Updated: Aug 1, 2020
Carol from Murrindindi Shire has been collecting data for The Frogs Are Calling You since April 2020.
Why did you join The Frogs Are Calling You?
I had been contributing to the Frog ID project for about six months and I was searching for more information on frogs and up popped “The Frogs Are Calling You” website. I thought it would be good to share the information I was already collecting with an organisation that was focused on my local area.
What do you do when you’re not recording frog calls?
My husband and I are both retired and love to spend time in the Australian bush - travelling, bushwalking, camping, kayaking and birdwatching. We walk for an hour most days along the rail trail and country lanes in our area and that is a great opportunity to hear and record frog calls, as well as do other surveys.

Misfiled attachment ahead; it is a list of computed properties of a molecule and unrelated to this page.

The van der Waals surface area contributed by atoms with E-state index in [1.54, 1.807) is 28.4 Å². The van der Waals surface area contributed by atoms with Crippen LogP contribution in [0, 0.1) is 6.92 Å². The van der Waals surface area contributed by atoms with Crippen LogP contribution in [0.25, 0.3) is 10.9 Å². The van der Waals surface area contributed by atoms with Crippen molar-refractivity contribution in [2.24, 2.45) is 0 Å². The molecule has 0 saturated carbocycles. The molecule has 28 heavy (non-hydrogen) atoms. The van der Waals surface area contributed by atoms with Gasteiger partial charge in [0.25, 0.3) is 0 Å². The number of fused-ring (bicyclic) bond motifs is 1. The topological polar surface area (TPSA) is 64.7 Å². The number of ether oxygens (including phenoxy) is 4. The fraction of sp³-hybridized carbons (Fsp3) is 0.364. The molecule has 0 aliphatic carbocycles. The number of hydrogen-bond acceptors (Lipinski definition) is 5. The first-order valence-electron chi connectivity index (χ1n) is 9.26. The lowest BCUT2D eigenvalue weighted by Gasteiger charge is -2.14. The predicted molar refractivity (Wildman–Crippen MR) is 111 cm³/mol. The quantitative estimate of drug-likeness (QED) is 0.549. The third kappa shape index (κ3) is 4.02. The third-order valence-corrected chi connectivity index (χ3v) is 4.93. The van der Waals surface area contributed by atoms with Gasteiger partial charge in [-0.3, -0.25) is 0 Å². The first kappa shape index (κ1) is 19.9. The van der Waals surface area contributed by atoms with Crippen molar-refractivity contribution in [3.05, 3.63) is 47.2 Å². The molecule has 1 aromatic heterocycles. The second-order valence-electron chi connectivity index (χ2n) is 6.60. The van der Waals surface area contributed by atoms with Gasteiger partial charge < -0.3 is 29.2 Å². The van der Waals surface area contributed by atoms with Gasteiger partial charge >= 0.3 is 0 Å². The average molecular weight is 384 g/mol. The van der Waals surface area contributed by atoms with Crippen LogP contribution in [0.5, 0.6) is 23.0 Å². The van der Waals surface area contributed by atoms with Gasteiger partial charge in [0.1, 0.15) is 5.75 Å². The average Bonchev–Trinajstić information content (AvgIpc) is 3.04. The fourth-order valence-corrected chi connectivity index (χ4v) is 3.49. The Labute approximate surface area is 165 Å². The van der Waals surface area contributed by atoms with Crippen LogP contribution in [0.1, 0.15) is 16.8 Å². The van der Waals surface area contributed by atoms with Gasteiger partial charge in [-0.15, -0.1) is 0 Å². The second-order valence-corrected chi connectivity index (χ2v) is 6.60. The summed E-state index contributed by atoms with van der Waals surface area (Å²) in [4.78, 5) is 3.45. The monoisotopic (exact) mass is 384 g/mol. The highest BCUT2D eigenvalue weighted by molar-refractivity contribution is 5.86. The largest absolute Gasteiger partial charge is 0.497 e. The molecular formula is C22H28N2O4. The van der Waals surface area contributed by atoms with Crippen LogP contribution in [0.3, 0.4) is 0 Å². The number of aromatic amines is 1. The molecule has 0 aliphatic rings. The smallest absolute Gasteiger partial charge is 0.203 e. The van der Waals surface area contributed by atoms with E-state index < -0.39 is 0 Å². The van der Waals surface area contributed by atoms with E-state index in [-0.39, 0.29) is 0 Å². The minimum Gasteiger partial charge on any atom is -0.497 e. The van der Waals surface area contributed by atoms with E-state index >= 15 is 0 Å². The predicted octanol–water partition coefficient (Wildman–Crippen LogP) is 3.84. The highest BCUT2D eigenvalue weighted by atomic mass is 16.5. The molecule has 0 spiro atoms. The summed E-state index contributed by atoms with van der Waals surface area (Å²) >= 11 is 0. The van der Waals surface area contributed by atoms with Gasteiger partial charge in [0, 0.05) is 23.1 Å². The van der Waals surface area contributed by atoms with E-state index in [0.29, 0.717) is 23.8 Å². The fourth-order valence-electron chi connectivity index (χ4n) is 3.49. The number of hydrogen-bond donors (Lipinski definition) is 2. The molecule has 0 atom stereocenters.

Have you done any citizen science before?
Yes, for many years I have been contributing bird surveys to BirdData and eBird. More recently, I have joined citizen science projects such as Wild Orchid Watch, Butterflies Australia and the Fairywren Project.
Are you a frog expert?
No, I am definitely not a frog expert, but it is amazing how quickly you learn about the frogs in your local area.
Where do you collect frog calls?
I collect frog calls from all around my local area. I’m regularly out and about walking trails in the district and whenever I hear a frog calling, I whip out my mobile phone and make a recording. It makes my walks much more interesting.
Have you learnt anything from the project?
I have learnt heaps from the project! I can now identify most of the frogs in my local area and am much more attuned to frog calls wherever I go. I love the fact that the Frog ID staff give you feedback on the calls you submit, and their encouraging comments really help to keep me motivated. In general, I think all citizen science projects make you much more aware of the world around you and that has to be a good thing.